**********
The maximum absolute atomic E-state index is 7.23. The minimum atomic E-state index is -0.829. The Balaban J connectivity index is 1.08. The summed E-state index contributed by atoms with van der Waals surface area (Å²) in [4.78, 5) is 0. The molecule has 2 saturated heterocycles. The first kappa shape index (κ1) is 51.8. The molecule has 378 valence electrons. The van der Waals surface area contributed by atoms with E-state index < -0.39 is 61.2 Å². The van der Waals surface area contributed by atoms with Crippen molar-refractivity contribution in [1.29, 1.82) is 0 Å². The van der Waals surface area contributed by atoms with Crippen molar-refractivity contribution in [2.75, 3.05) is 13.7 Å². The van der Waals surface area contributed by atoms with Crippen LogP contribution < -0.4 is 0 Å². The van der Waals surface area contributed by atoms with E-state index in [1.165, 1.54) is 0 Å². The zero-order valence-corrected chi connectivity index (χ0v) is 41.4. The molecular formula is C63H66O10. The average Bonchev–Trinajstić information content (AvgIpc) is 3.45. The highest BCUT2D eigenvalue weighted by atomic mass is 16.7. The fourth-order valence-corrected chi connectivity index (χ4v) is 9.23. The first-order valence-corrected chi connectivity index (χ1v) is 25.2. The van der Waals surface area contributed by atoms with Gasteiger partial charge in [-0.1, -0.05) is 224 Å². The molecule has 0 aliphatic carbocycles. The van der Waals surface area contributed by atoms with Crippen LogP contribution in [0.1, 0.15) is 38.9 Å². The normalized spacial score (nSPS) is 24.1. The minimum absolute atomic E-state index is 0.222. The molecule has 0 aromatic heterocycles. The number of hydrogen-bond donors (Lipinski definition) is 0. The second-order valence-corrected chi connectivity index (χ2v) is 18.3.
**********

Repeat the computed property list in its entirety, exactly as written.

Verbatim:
The maximum absolute atomic E-state index is 7.23. The minimum atomic E-state index is -0.829. The Balaban J connectivity index is 1.08. The summed E-state index contributed by atoms with van der Waals surface area (Å²) in [4.78, 5) is 0. The molecule has 2 saturated heterocycles. The first kappa shape index (κ1) is 51.8. The molecule has 378 valence electrons. The van der Waals surface area contributed by atoms with E-state index < -0.39 is 61.2 Å². The van der Waals surface area contributed by atoms with Crippen molar-refractivity contribution in [1.29, 1.82) is 0 Å². The van der Waals surface area contributed by atoms with Crippen molar-refractivity contribution in [2.75, 3.05) is 13.7 Å². The van der Waals surface area contributed by atoms with Crippen LogP contribution < -0.4 is 0 Å². The van der Waals surface area contributed by atoms with E-state index in [1.165, 1.54) is 0 Å². The zero-order valence-corrected chi connectivity index (χ0v) is 41.4. The molecular formula is C63H66O10. The average Bonchev–Trinajstić information content (AvgIpc) is 3.45. The highest BCUT2D eigenvalue weighted by atomic mass is 16.7. The fourth-order valence-corrected chi connectivity index (χ4v) is 9.23. The first-order valence-corrected chi connectivity index (χ1v) is 25.2. The van der Waals surface area contributed by atoms with Gasteiger partial charge in [-0.1, -0.05) is 224 Å². The molecule has 0 aliphatic carbocycles. The van der Waals surface area contributed by atoms with Crippen LogP contribution in [0.1, 0.15) is 38.9 Å². The normalized spacial score (nSPS) is 24.1. The minimum absolute atomic E-state index is 0.222. The molecule has 0 aromatic heterocycles. The number of hydrogen-bond donors (Lipinski definition) is 0. The second-order valence-corrected chi connectivity index (χ2v) is 18.3.